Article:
A friend sent me a link to the Christian Post and I decided to add a couple things from that post to this post. They note that “A study of all biblical characters who were chosen by God shows that none of them escaped the furnace of affliction. The affliction of Christ who is our role model was so intense that He felt abandoned by the Father” (The Christian Post, 2022). Also, “God chooses the few in the furnace of affliction and it is only a few that can pass the affliction test. God spoke to Isaiah, saying, “See I have refined you, though not as silver; I have tested you in the furnace of affliction” (Isaiah 48:10)” (The Christian Post, 2022). These are interesting insights into our faith process. They may encourage or they may convict. But I hope they encourage.

So, let me end with this: God knows those who are His and I pray you also will know you are His. The proof of our salvation comes through the “wilderness journey” since all faith must be tested and proven genuine. Stand firm, therefore. Stay awake. And remember Paul’s exhortation, “Therefore, my beloved, as you have always obeyed, so now, not only as in my presence but much more in my absence, work out your own salvation with fear and trembling, for it is God who works in you, both to will and to work for his good pleasure” (Phil. 2:12-13, emphasis mine).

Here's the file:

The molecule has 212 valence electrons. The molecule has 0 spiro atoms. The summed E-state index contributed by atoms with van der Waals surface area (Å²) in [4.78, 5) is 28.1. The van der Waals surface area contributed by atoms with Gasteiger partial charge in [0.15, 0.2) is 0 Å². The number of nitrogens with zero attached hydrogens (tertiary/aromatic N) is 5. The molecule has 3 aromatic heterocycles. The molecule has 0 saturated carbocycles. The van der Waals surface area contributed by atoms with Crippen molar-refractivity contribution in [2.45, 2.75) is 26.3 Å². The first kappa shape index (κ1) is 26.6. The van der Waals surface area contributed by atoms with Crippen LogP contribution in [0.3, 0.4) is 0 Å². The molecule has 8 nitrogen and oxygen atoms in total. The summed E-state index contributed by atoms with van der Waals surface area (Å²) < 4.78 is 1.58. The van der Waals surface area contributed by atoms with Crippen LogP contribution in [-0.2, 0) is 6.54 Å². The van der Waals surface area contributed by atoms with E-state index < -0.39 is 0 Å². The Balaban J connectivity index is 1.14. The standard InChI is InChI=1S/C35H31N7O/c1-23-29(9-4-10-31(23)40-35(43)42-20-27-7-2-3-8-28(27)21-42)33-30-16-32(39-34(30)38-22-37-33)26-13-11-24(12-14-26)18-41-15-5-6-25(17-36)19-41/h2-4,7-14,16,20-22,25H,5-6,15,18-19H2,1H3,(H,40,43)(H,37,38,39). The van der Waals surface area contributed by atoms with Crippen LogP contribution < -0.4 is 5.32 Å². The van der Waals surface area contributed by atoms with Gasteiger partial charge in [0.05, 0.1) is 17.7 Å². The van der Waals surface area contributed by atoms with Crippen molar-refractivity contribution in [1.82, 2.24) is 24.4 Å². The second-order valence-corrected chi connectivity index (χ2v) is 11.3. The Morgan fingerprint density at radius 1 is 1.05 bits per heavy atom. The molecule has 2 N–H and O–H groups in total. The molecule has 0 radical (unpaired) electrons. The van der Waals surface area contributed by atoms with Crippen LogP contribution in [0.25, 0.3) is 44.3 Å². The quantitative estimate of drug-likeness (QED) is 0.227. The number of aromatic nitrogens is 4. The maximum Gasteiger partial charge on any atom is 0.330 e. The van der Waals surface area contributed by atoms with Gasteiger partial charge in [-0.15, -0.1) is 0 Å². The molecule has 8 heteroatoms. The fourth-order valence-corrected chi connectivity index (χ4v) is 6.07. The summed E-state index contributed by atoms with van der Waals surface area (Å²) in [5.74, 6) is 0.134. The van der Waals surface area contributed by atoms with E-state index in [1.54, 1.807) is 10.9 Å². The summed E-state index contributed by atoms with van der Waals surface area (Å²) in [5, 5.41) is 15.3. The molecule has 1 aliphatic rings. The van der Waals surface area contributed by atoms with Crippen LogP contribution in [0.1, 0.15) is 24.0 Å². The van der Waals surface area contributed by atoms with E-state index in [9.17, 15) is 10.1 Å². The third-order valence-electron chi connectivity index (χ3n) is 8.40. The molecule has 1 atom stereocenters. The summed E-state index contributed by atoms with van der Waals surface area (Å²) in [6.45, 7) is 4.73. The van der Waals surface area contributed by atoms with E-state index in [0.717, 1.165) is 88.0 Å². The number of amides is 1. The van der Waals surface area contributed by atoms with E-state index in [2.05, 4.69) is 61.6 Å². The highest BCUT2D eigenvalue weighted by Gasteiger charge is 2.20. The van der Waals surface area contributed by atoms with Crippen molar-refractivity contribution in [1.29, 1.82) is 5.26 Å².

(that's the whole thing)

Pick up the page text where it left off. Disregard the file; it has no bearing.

Citation: Amaechina, Oscar. Affliction Separates the Chosen from the Called. The Christian Post. July 2, 2022.

Categories HOPE!, Last Days, Truth and ErrorTags ,

2 thoughts on “The Wilderness of Testing: How to “Prove” Your Eternal Security

  1. Jesus never felt abandoned by His Father. When he quoted psalm 22 “ why have you forsaken me”, He was using a common test rabbis used with their disciples. They would quote a verse which was also intended to point to the passages before and after to make a point. Disciples of the time had it memorized. When Jesus quoted that verse He was actually declaring the whole Psalm to make the point that He was the messiah. Read it in full. It was a declaration not an exasperation. The Father did not turn His back on His Son.


    1. Yes, I am familiar with that truth. I fully agree 👍